I’d I not tell you that we of the ruling class owned all the land, all the forest, everything? Any food-getter who would not get food for us, him we punished or compelled to starve to death. And very few did that. They preferred to get food for us, and make clothes for us, and prepare and administer to us a thousand a mussel-shell, Hoo-Hoo a thousand satisfactions and delights. And I was Professor Smith in those days Professor James Howard Smith.
And my lecture courses were very popular that is, very many of the young men and women liked to hear me talk about the books other men had written. And I was very happy, and I had beautiful things to eat. And my hands were soft, because I did no work with them, and my body was clean all over and dressed in the softest garments. He surveyed his mangy goat-skin with disgust. We did not wear such things in those days. Even the slaves had better garments. And we were most clean. We washed our faces and hands often every day. You boys never wash unless you fall into the water or go swimming. Neither do you Granzer, Hoo-Hoo retorted. I know, I know, I am a filthy old man, but times have changed. Nobody washes these days, there are no conveniences.
Only the germ is very small, it is so small that you cannot see it. Hoo-Hoo began to laugh.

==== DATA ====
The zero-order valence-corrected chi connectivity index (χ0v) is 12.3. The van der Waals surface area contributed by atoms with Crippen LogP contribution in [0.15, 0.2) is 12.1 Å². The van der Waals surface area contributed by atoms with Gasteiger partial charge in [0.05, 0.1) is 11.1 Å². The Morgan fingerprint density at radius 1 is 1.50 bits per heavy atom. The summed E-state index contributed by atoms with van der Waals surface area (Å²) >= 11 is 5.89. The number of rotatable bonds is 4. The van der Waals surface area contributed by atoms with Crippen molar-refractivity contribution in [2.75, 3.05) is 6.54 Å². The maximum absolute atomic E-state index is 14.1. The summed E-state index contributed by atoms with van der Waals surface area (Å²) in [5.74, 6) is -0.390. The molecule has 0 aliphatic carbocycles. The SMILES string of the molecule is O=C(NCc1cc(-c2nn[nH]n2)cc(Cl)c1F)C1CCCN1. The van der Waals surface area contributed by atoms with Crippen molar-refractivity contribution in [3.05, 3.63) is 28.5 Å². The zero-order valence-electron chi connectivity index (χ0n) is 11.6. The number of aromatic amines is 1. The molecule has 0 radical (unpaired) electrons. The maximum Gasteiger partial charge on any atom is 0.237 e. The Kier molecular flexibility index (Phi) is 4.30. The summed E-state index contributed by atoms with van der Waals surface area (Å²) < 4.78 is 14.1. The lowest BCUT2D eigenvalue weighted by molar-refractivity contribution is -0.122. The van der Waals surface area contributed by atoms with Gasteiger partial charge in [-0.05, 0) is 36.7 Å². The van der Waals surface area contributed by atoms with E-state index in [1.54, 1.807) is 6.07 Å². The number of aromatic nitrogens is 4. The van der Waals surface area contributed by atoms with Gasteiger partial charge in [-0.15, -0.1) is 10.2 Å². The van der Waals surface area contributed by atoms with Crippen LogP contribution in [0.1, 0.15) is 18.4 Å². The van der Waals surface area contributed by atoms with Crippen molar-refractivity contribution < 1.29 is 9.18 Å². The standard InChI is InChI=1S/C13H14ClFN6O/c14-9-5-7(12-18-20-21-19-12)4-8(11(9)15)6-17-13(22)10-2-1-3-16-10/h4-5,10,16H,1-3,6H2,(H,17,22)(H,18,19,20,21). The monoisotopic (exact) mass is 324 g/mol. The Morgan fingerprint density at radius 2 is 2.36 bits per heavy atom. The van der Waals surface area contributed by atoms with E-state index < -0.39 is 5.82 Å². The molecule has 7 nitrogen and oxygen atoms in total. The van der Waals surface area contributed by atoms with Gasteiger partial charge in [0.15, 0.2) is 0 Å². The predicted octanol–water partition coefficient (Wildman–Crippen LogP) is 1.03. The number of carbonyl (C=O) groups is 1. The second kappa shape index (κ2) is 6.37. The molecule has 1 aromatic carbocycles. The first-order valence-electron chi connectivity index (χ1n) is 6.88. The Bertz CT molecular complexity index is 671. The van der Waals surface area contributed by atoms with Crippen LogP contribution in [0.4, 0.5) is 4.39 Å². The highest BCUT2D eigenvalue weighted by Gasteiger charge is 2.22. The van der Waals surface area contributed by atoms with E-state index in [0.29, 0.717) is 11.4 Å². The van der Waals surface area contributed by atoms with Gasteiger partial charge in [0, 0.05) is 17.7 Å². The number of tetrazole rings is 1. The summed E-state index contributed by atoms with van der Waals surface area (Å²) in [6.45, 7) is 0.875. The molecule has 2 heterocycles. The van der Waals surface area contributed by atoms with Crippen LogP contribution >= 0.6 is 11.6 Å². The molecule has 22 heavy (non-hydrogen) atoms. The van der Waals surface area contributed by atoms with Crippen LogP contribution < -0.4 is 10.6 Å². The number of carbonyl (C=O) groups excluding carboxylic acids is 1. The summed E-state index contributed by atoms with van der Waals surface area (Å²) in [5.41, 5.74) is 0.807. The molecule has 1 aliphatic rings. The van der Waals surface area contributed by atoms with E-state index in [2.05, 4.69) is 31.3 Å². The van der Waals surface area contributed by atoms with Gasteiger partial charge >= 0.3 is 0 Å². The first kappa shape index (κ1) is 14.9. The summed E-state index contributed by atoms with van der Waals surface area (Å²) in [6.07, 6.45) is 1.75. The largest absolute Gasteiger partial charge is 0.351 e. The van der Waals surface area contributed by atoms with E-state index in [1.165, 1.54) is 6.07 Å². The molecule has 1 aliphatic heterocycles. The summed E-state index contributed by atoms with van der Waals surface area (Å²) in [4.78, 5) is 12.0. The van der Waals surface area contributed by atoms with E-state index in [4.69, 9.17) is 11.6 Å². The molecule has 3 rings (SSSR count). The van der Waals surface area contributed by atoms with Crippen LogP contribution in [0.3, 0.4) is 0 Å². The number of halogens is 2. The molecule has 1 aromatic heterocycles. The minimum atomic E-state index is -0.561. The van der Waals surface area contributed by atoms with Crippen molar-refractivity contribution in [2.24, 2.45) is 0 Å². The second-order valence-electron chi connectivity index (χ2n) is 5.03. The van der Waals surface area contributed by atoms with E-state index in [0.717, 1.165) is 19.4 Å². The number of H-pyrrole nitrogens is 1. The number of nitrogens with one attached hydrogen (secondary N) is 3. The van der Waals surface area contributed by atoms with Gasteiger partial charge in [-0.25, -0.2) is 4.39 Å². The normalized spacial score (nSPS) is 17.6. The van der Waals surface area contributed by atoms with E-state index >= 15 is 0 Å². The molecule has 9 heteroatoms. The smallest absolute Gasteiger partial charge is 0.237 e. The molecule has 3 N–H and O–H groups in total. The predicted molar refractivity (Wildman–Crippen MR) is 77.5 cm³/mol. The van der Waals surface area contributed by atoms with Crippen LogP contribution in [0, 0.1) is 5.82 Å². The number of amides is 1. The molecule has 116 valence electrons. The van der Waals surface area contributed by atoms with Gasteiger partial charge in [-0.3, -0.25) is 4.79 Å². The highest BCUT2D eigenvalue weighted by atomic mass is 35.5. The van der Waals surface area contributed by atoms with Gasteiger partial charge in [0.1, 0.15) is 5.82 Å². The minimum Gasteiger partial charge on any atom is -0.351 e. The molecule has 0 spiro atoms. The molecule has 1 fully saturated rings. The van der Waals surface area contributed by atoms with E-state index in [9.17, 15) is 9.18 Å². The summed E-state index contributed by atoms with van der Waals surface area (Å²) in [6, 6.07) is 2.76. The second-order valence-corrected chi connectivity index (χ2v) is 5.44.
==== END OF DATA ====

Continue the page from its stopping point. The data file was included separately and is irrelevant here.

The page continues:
It is sixty years since I have seen a piece of soap you do not know what soap is, and I shall not tell you, for I am telling the story of the Scarlet Death. You know what sickness is, we called it a disease. Very many of the diseases came from what we called germs. Remember that word a germ is a very small thing it is like a woodtick, such as you find on the dogs in the spring of the year when they run in the forest. Only the germ is very small. It is so small that you cannot see it Hoo-Hoo began to laugh. You’re a queer un, Granser, talking about things you can’t see. If you can’t see ’em, how do you know they are? That’s what I want to know. How do you know anything you can’t see? a good question, a very good question, Hoo-Hoo. But we did see some of them, we had what we called microscopes and ultramicroscopes, and we put them to our eyes and looked through them, so that we saw things larger than they really were, and many things we could not see without the microscopes at all.
very many of the young men and women liked to hear me talk about the books other men had written.
Our best ultramicroscopes could make a germ look forty thousand times larger. A mussel-shell is a thousand fingers like Edwin’s. Take forty mussel-shells, and by as many times larger was the germ when we looked at it through a microscope. And after that, we had other ways, by using what we called moving pictures, of making the forty-thousand-times germ many, many thousand times larger still.